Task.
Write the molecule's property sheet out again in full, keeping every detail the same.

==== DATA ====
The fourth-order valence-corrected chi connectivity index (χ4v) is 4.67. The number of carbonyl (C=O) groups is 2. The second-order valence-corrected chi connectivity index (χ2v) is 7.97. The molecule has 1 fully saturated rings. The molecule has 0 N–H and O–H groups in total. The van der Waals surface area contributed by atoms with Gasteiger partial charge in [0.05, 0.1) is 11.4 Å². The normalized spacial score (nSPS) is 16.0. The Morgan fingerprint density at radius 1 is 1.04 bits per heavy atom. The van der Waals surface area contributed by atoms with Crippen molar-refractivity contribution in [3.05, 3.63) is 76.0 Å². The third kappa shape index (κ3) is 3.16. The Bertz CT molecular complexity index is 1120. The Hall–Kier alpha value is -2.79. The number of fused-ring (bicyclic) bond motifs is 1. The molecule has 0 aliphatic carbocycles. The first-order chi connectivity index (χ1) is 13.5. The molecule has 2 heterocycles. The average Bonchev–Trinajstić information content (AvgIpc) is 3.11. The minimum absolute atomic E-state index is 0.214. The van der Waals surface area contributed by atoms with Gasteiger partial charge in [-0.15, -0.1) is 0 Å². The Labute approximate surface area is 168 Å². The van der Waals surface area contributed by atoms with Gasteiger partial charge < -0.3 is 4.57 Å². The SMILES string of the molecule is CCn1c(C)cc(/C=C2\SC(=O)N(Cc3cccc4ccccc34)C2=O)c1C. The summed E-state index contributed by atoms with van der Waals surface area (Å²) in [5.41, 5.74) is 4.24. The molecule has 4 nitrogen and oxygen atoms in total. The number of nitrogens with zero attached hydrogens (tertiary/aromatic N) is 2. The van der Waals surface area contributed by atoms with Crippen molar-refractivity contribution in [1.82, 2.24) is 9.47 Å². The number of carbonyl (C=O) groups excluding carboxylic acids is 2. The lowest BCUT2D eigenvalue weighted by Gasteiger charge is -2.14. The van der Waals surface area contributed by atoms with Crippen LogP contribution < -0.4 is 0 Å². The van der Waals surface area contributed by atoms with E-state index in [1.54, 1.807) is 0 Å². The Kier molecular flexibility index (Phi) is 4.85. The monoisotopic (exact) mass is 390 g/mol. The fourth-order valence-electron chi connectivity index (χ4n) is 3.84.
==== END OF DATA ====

The fourth-order valence-corrected chi connectivity index (χ4v) is 4.67. The number of carbonyl (C=O) groups is 2. The second-order valence-corrected chi connectivity index (χ2v) is 7.97. The molecule has 1 fully saturated rings. The molecule has 0 N–H and O–H groups in total. The van der Waals surface area contributed by atoms with Gasteiger partial charge in [0.05, 0.1) is 11.4 Å². The normalized spacial score (nSPS) is 16.0. The Morgan fingerprint density at radius 1 is 1.04 bits per heavy atom. The van der Waals surface area contributed by atoms with Crippen molar-refractivity contribution in [3.05, 3.63) is 76.0 Å². The third kappa shape index (κ3) is 3.16. The Bertz CT molecular complexity index is 1120. The Hall–Kier alpha value is -2.79. The number of fused-ring (bicyclic) bond motifs is 1. The molecule has 0 aliphatic carbocycles. The first-order chi connectivity index (χ1) is 13.5. The molecule has 2 heterocycles. The average Bonchev–Trinajstić information content (AvgIpc) is 3.11. The minimum absolute atomic E-state index is 0.214. The van der Waals surface area contributed by atoms with Gasteiger partial charge in [-0.15, -0.1) is 0 Å². The Labute approximate surface area is 168 Å². The van der Waals surface area contributed by atoms with Gasteiger partial charge < -0.3 is 4.57 Å². The SMILES string of the molecule is CCn1c(C)cc(/C=C2\SC(=O)N(Cc3cccc4ccccc34)C2=O)c1C. The summed E-state index contributed by atoms with van der Waals surface area (Å²) in [5.41, 5.74) is 4.24. The molecule has 4 nitrogen and oxygen atoms in total. The number of nitrogens with zero attached hydrogens (tertiary/aromatic N) is 2. The van der Waals surface area contributed by atoms with Crippen molar-refractivity contribution in [1.82, 2.24) is 9.47 Å². The number of carbonyl (C=O) groups excluding carboxylic acids is 2. The lowest BCUT2D eigenvalue weighted by Gasteiger charge is -2.14. The van der Waals surface area contributed by atoms with Crippen LogP contribution < -0.4 is 0 Å². The van der Waals surface area contributed by atoms with E-state index in [1.54, 1.807) is 0 Å². The Kier molecular flexibility index (Phi) is 4.85. The monoisotopic (exact) mass is 390 g/mol. The fourth-order valence-electron chi connectivity index (χ4n) is 3.84.